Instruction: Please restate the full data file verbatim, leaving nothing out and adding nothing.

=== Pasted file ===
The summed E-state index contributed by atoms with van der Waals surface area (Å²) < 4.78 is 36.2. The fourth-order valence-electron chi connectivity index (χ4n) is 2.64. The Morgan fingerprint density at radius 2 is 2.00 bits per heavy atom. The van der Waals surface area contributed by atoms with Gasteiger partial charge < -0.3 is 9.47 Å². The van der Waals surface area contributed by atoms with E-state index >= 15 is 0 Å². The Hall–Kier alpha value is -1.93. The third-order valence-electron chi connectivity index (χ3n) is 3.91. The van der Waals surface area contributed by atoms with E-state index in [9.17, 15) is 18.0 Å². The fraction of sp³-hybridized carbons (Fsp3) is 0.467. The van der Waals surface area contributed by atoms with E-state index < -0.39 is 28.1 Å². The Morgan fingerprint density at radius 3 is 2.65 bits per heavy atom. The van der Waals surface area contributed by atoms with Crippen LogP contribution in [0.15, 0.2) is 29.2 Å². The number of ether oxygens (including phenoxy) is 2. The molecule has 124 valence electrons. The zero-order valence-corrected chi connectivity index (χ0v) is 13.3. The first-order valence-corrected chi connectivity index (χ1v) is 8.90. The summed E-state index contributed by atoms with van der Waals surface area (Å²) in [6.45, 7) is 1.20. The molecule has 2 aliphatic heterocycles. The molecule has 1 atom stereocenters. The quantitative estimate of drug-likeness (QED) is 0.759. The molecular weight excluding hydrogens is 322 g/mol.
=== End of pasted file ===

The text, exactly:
The summed E-state index contributed by atoms with van der Waals surface area (Å²) < 4.78 is 36.2. The fourth-order valence-electron chi connectivity index (χ4n) is 2.64. The Morgan fingerprint density at radius 2 is 2.00 bits per heavy atom. The van der Waals surface area contributed by atoms with Gasteiger partial charge < -0.3 is 9.47 Å². The van der Waals surface area contributed by atoms with E-state index >= 15 is 0 Å². The Hall–Kier alpha value is -1.93. The third-order valence-electron chi connectivity index (χ3n) is 3.91. The van der Waals surface area contributed by atoms with E-state index in [9.17, 15) is 18.0 Å². The fraction of sp³-hybridized carbons (Fsp3) is 0.467. The van der Waals surface area contributed by atoms with E-state index < -0.39 is 28.1 Å². The Morgan fingerprint density at radius 3 is 2.65 bits per heavy atom. The van der Waals surface area contributed by atoms with Crippen LogP contribution in [0.15, 0.2) is 29.2 Å². The number of ether oxygens (including phenoxy) is 2. The molecule has 124 valence electrons. The zero-order valence-corrected chi connectivity index (χ0v) is 13.3. The first-order valence-corrected chi connectivity index (χ1v) is 8.90. The summed E-state index contributed by atoms with van der Waals surface area (Å²) in [6.45, 7) is 1.20. The molecule has 2 aliphatic heterocycles. The molecule has 1 atom stereocenters. The quantitative estimate of drug-likeness (QED) is 0.759. The molecular weight excluding hydrogens is 322 g/mol.